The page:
There are two main beneficiaries of this technology, patients affected by heart valve disease and manufacturers of replacement heart valves. Approximately 250,000 heart valve replacement operations are performed annually worldwide. The Society of Thoracic Surgeons National Database for aortic valve replacement (AVR) in North America shows an increase in the use of BHVs compared to MHVs. In 1997 43% of patients undergoing AVRs received BHVs which increased to 78% by 2006. The Society for Cardiothoracic Surgery in Great Britain and Ireland database shows a similar trend which extends even to patients under age 55 where BHV usage increased from 18 to 25% between 2004 and 2009. [3, 4] This shift represents the growing favour by patients and physicians for BHVs. Because of rheumatic heart disease (RHD), patients in developing nations likely represent an even larger more significantly affected end user patient population. The WHO estimates 15.6 million cases of RHD occur worldwide with an estimated 230,000 deaths annually. In developing countries these patients are often subject to suboptimal valve repair as the facilities to manage MHV anticoagulation are frequently not available.
Manufacturers of clinical heart valves (5 - 7 major corporations) are a second end user.
Successful demonstration in this proposal of equivalency between WT and GTKO BHVs is expected to enhance interest in this technology from industry manufacturers. Clinical development of a GTKO BHV is expected to broaden the patient population and improve the quality of life of recipients who receive this improved therapy.

Publications

10 25 50
 
Description UCL Confidence in Concept Scheme
Amount £39,356 (GBP)
Funding ID MC_PC_14118 
Organisation Medical Research Council (MRC) 
Department MRC Confidence in Concept Scheme
Sector Charity/Non Profit
Country United Kingdom
Start 06/2015 
End 08/2016
 
Description Breeding and Maintenance of Gal-deficient Swine 
Organisation Royal Veterinary College (RVC)
Country United Kingdom 
Sector Academic/University 
PI Contribution Our research group and the RVC have collaborated since 2009 on the importation, breeding and maintenance of Gal-free GTKO GMO pigs. This collaboration was instrumental in bringing these animals to the United Kingdom, without which our current funding would have been impossible.
Collaborator Contribution This grant is based on a close partnership with the Royal Veterinarian College and the large animal facilities at the Bolton Park farm. The RVC holds the project license for breeding and maintaining these animals. They provide all the necessary animal husbandry expertise.
Impact This collaboration was instrumental in obtaining our current MRC funding (MR/13193/1) and will be essential for any future funding.
Start Year 2009
 
Description Genetically Modified Bovine Pericardium in Valve Design: Rational and Initial Outcome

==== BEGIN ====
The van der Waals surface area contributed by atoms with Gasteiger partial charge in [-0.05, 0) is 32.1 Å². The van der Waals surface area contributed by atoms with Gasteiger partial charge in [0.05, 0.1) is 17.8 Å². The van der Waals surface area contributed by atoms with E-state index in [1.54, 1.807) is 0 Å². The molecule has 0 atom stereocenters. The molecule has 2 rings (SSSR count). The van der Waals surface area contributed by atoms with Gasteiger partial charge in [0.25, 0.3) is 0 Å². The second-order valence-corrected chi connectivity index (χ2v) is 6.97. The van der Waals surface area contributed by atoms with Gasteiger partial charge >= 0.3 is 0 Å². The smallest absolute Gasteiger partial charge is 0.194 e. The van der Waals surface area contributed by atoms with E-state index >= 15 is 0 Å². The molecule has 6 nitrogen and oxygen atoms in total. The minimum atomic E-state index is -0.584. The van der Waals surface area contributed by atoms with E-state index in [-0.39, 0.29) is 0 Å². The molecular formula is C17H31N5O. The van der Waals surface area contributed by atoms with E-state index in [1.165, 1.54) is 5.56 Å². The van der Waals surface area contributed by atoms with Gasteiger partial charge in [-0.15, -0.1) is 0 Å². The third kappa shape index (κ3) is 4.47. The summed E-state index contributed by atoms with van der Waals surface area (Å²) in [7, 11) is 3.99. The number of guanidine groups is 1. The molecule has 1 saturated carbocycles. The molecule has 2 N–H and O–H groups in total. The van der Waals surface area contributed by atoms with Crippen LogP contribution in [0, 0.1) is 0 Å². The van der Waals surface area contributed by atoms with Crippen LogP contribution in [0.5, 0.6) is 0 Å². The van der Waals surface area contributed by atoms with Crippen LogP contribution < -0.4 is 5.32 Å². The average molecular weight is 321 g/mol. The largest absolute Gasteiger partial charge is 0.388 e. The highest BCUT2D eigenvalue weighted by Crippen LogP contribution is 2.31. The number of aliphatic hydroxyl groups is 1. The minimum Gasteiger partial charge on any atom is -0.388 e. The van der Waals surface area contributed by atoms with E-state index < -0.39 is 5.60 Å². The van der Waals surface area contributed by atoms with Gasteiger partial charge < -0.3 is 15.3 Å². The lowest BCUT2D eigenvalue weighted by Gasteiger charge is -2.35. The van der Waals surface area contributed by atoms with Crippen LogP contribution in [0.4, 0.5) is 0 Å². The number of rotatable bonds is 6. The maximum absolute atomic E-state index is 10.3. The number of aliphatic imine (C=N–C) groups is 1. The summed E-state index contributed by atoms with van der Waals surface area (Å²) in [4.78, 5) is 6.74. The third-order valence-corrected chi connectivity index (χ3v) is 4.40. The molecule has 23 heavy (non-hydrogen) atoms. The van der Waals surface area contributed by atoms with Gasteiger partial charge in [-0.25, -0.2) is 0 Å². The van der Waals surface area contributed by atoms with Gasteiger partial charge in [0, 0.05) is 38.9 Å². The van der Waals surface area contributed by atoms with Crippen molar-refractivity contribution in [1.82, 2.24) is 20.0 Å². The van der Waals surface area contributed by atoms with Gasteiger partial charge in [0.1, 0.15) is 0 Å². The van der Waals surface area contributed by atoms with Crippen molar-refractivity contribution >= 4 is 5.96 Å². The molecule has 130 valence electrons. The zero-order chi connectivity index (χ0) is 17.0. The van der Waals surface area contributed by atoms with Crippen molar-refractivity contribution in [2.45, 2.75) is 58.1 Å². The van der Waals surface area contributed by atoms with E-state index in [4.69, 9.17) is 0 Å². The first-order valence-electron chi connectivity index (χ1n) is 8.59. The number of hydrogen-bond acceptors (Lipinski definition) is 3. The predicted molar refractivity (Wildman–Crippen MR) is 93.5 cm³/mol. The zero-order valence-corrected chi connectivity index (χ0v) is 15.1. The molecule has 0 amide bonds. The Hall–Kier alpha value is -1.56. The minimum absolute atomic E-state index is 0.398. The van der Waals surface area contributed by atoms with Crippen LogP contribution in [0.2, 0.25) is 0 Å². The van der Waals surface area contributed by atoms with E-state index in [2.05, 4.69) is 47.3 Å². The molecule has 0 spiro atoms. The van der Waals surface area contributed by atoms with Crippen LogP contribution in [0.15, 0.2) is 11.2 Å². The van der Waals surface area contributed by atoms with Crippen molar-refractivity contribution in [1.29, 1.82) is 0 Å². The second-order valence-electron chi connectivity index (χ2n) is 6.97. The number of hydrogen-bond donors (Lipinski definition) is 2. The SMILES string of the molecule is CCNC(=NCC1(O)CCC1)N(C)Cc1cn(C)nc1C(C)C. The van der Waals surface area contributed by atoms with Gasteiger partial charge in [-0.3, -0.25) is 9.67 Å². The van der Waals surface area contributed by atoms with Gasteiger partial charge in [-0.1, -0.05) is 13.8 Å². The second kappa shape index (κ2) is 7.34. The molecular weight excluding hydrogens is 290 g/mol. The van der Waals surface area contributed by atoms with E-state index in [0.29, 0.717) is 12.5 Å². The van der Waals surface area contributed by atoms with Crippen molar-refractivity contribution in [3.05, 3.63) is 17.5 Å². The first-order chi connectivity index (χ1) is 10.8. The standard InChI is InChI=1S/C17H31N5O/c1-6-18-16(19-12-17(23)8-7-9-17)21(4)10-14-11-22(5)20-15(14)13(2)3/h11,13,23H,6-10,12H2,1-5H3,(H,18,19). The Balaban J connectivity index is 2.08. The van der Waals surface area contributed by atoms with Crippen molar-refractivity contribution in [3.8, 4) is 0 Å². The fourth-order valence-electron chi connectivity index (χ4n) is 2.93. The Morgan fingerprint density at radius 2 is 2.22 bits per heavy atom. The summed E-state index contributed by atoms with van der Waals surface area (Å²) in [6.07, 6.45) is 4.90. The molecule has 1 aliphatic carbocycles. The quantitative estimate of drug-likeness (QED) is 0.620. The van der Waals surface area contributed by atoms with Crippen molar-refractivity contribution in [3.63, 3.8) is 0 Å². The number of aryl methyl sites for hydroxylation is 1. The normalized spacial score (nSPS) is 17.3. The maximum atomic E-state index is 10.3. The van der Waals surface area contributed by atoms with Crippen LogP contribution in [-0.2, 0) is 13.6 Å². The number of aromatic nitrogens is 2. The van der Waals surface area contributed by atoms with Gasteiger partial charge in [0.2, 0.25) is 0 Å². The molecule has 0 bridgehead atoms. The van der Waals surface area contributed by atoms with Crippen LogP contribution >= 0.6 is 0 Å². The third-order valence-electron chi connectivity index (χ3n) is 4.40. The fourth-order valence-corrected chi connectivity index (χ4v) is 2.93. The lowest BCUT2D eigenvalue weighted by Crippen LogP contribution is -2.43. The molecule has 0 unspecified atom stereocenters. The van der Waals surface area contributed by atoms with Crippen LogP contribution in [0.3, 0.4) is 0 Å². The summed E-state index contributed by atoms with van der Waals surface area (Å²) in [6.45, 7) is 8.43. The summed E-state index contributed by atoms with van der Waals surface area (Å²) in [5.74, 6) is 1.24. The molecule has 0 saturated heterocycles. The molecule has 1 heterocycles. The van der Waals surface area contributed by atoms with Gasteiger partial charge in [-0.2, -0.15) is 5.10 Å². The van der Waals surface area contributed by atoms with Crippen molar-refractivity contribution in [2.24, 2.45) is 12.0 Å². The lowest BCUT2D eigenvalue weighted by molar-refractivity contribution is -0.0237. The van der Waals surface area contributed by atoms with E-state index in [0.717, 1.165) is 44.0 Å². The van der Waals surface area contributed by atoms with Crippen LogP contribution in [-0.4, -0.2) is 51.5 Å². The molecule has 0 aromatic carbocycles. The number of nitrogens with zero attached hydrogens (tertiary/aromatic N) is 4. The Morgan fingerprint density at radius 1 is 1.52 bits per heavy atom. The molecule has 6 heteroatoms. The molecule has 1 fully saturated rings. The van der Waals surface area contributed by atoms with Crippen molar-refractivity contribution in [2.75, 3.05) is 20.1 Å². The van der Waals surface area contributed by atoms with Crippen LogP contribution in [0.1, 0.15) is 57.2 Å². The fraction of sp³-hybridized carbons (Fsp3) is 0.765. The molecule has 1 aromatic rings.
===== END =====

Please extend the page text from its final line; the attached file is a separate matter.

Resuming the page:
Form Of Engagement Activity A talk or presentation
Part Of Official Scheme? No
Geographic Reach International
Primary Audience Health professionals
Results and Impact I presented the scientific underpinnings of why genetically modified Gal-free bovine source animals would be preferred for making bioprosthetic heart valves. This initiated group discussion.

My presentation stimulated discussion about the future role of this technology in the Yale-UCL collaborative.
Year(s) Of Engagement Activity 2014
 
Description Glycosylation and non-Gal Xenoantigens 
Form Of Engagement Activity A talk or presentation
Part Of Official Scheme? No
Geographic Reach International
Primary Audience Professional Practitioners
Results and Impact This was an invited state-of-the-art presentation at the International Association of Xenotransplantation meeting.
Year(s) Of Engagement Activity 2015
 
Description Human antibody reactivity and their impact on xenograft rejection 
Form Of Engagement Activity A talk or presentation
Part Of Official Scheme? No
Geographic Reach International
Primary Audience Professional Practitioners
Results and Impact This was a poster presentation at the International Society of Heart Lung Transplantation describing the specificities of human antibody and how they impact on xenograft rejection and on the function of animal based biomedical devices such as heart valves.
Year(s) Of Engagement Activity 2015
 
Description Large Animal Models in Cardiovascular Medicine 
Form Of Engagement Activity A talk or presentation
Part Of Official Scheme? No
Geographic Reach Local
Primary Audience Health professionals
Results and Impact I presented a summary of our research, specifically highlighting our work developing new Gal-free bioprosthetic heart valves, at the RVC symposium on "Use of Large Animal Models in Cardiovascular Research" in June 2014. This was a multi disciplinary meeting of scientists, clinicians and representatives of funding agencies designed to discuss animal models for cardiovascular research and to explore how the RVC might expand its role in this field. There was extensive discussion about the broader utility of our technology in other medical applications.

As a direct consequence of this presentation we were approached to explore a collaborative potential for our technology in a new field and we were encouraged by a funding agency to submit new research applications based on this technology.
Year(s) Of Engagement Activity 2014